The D5500 writes its imaging data to SDXC cards, while the A850 uses Compact Flash or Memory Stick PRO Duo cards. The A850 features dual card slots, which can be very useful in case a memory card fails. In contrast, the D5500 only has one slot.

Connectivity comparison

For some imaging applications, the extent to which a camera can communicate with its environment can be an important aspect in the camera decision process. The table below provides an overview of the connectivity of the Nikon D5500 and Sony Alpha A850 and, in particular, the interfaces the cameras (and selected comparators) provide for accessory control and data transfer.

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Input-Output Connections
  Camera
Model
Hotshoe
Port
Internal
Microphone
Internal
Speaker
Microphone
Port
Headphone
Port
HDMI
Port
USB
Port
WiFi
Support
NFC
Support
Bluetooth
Support
 
Nikon D5500YstereomonoY-mini2.0Y--
 
Sony A850Y----mini2.0---
 
Canon M5YstereomonoY-mini2.0YYY
 
Canon G5 XYstereomono--mini2.0YY-
 
Nikon D5600YstereomonoY-mini2.0YYY
 
Nikon D500YstereomonoYYmini3.0YYY
 
Nikon D3400Ymonomono--mini2.0--Y
 
Nikon D3300YmonomonoY-mini2.0---
 
Nikon D5300YstereomonoY-mini2.0Y--
 
Nikon D3200YmonomonoY-mini2.0---
 
Nikon D5200YstereomonoY-mini2.0---
 
Samsung NX30Ystereomono--micro2.0YY-
 
Sony A99 IIYstereomonoYYmicro2.0YYY
 
Sony A7 IIYstereomonoYYmicro2.0YY-
 
Sony A99YstereomonoYYmini2.0---
 
Sony A77YstereomonoY-mini2.0---
 
Sony A900Y----mini2.0---

It is notable that the D5500 offers wifi support, while the A850 does not. Wifi can be a very convenient means to transfer image data to an off-camera location.

Studio photographers will appreciate that the Sony A850 (unlike the D5500) features a PC Sync socket, so that professional strobe lights can be controlled by the camera.

Both the D5500 and the A850 have been discontinued, but can regularly be found used on eBay. The D5500 was replaced by the Nikon D5600, while the A850 does not have a direct successor. Further information on the two cameras (e.g. user guides, manuals), as well as related accessories, can be found on the official Nikon and Sony websites.

Review summary

So what conclusions can be drawn? Which of the two cameras – the Nikon D5500 or the Sony A850 – has the upper hand? Is one clearly better than the other? Below is a summary of the relative strengths of each of the two contestants.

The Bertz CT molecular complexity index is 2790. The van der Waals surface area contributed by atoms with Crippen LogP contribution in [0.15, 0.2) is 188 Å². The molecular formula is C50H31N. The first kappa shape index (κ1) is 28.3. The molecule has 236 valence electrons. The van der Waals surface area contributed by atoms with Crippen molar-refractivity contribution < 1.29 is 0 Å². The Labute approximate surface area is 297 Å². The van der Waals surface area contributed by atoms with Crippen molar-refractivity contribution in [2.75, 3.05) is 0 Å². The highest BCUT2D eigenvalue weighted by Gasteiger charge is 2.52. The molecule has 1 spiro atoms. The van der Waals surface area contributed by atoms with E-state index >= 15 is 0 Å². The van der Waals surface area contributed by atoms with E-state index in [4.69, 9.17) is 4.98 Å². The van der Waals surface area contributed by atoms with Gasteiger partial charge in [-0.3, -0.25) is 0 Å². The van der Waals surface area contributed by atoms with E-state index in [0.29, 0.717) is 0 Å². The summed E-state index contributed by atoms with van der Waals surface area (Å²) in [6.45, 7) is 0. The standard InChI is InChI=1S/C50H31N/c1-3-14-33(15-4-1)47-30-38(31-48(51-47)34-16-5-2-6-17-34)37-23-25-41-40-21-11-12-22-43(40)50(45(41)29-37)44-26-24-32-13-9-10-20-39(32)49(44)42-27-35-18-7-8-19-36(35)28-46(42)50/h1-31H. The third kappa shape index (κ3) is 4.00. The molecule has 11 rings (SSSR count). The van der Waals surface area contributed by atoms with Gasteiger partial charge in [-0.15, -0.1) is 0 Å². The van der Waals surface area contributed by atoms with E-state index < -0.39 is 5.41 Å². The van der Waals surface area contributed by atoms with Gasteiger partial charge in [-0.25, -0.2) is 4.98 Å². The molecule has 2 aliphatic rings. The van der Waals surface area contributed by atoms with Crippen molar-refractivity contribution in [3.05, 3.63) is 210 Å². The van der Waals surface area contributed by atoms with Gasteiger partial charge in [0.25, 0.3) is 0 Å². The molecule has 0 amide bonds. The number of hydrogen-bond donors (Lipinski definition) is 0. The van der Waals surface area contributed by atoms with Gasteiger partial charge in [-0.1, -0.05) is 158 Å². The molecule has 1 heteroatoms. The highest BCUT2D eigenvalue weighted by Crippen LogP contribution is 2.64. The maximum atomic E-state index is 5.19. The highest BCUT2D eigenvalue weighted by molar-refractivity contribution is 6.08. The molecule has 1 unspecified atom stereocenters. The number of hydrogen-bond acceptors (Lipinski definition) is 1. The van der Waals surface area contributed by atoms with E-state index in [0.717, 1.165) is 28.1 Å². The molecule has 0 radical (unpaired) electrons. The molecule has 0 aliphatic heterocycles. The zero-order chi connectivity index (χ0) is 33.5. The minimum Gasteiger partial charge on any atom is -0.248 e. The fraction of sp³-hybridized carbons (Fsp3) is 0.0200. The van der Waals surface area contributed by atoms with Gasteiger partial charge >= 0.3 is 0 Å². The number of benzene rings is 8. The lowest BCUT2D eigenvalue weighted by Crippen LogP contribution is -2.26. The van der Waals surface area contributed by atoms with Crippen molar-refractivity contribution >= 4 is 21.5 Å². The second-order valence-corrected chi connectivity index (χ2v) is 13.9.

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Reasons to prefer the Nikon D5500:

  • Maximized detail: Lacks an anti-alias filter to exploit the sensor's full resolution potential.
  • Better image quality: Scores markedly higher (5 points) in the DXO overall assessment.
  • More dynamic range: Captures a larger spectrum of light and dark details (1.8 EV of extra DR).
  • Broader imaging potential: Can record not only still images but also 1080/60p movies.
  • Larger screen: Has a bigger rear LCD (3.2" vs 3.0") for image review and settings control.
  • More detailed LCD: Has a higher resolution rear screen (1037k vs 922k dots).
  • More flexible LCD: Has a swivel screen for odd-angle shots in portrait or landscape orientation.
  • Fewer buttons to press: Is equipped with a touch-sensitive rear screen to facilitate handling.
  • More selfie-friendly: Has an articulated screen that can be turned to be front-facing.
  • Faster burst: Shoots at higher frequency (5 vs 3 flaps/sec) to capture the decisive moment.
  • Easier time-lapse photography: Has an intervalometer built-in for low frequency shooting.
  • More compact: Is smaller (124x97mm vs 156x117mm) and thus needs less room in the bag.
  • Less heavy: Is lighter (by 475g or 53 percent) and hence easier to carry around.
  • Easier fill-in: Is equipped with a small onboard flash to brighten deep shadow areas.
  • Easier file upload: Has wifi built in for automatic backup or image transfer to the web.
  • More affordable: Was introduced into a lower priced category (55 percent cheaper at launch).
  • More modern: Reflects 5 years and 4 months of technical progress since the A850 launch.